As with all aspects of nutrition, caffeine consumption is an individualized thing. What’s best for someone else may not be what’s best for you. The easiest way to get the personalized approach you need is to talk with your registered dietitian about what healthy caffeine consumption looks like for you!
N. Rieth NV-R, C. Buisson, C. Jaffré, K. Collomp. Caffeine and saliva steroids in young healthy recreationally trained women: impact of regular caffeine intake. Endocrine. 2016(52):391-394.
Nour Zibdeh MS, RDN. Can't Give Up Your Coffee? Here Are 8 Ways To Make It More Gut-Friendly.mindbodygreen.com: Mind Body Green; 2019.
William R. Lovallo P, Thomas L. Whitsett, MD, Mustafa al'Absi, PhD, Bong Hee Sung, PhD, Andrea S. Vincent, PhD, Michael F. Wilson, MD. Caffeine Stimulation of Cortisol Secretion Across the Waking Hours in Relation to Caffeine Intake Levels. Psychosom Med. 2005(67).
Staff MC. Caffeine: How much is too much? https://www.mayoclinic.org/healthy-lifestyle/nutrition-and-healthy-eating/in-depth/caffeine/art-20045678. Published 2020. Updated 03/06/2020. Accessed 07/24/2020, 2020.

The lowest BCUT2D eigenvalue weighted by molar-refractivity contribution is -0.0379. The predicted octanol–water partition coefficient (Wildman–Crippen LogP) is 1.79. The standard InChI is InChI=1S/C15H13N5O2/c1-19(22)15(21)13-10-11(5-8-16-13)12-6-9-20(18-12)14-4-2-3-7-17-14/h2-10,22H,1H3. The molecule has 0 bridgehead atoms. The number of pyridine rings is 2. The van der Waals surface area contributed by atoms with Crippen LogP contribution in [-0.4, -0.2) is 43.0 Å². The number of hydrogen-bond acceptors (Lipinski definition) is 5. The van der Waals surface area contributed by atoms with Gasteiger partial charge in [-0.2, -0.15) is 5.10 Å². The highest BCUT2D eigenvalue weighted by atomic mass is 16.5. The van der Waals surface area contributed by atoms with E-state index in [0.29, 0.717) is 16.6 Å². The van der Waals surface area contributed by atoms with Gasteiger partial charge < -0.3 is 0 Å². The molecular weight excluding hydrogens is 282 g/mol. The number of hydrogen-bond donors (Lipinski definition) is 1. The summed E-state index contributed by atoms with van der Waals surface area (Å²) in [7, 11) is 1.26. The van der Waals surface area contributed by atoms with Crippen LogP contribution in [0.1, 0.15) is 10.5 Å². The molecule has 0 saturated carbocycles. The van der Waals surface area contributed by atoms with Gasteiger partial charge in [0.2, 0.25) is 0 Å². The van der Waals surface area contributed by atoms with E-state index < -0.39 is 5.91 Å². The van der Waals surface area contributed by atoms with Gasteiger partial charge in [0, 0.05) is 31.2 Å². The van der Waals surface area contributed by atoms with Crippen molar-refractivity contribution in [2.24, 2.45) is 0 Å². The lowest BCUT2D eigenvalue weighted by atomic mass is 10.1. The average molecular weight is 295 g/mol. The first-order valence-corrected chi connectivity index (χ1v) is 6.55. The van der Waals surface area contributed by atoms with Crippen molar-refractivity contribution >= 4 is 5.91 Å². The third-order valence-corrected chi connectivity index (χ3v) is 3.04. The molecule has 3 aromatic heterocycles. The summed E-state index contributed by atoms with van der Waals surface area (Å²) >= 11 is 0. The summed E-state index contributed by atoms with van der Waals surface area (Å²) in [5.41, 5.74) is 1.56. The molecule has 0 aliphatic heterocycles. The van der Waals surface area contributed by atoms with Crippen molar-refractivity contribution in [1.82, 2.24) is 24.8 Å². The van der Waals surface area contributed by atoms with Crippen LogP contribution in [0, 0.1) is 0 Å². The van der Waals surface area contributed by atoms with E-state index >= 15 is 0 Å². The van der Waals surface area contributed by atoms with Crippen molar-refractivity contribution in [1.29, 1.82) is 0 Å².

Michael D. Patz HEWD, Andrew Burow, Serge Campeau. Modulation of the hypothalamo-pituitary-adrenocortical axis by caffeine. Psychoneuroendocrinology. 2006(31):493-500.
Taylor M. What Is Cortisol & What Causes High Levels Of This Stress Hormone. In: Sheeva Talebian MD, ed. Integrative Health. Vol 2020. mindbodygreen.com: Mind Body Green; 2020.
Association AP. Stress in AmericaTM. American Psychological Association;2019.
Staff MC. Caffeine Content for Coffee, Tea, Soda, and More. Mayo Clinic. https://www.mayoclinic.org/healthy-lifestyle/nutrition-and-healthy-eating/in-depth/caffeine/art-20049372. Published 2020. Updated 02/29/2020. Accessed 07/24/2020, 2020.
Jennifer L. Temple CB, Steven E. Lipshultz, Jason D. Czachor, Joslyn A. Westphal, Miriam A. Mestre. The Safety of Ingested Caffeine: A Comprehensive Review. Front Psychiatry. 2017.
Moore A. Does Chocolate Really Contain Caffeine? Amount & Effects From Dark, Milk & White Chocolate. In. Functional Food. Vol 2020. mindbodygreen.com: Mind Body Green; 2020.
Marvin Singh MD. How to Consume Caffeine In The Healthiest Way, According To A Gut Health Expert. In. Integrative Health. Vol 2020. mindbodygreen.com: Mind Body Green; 2020.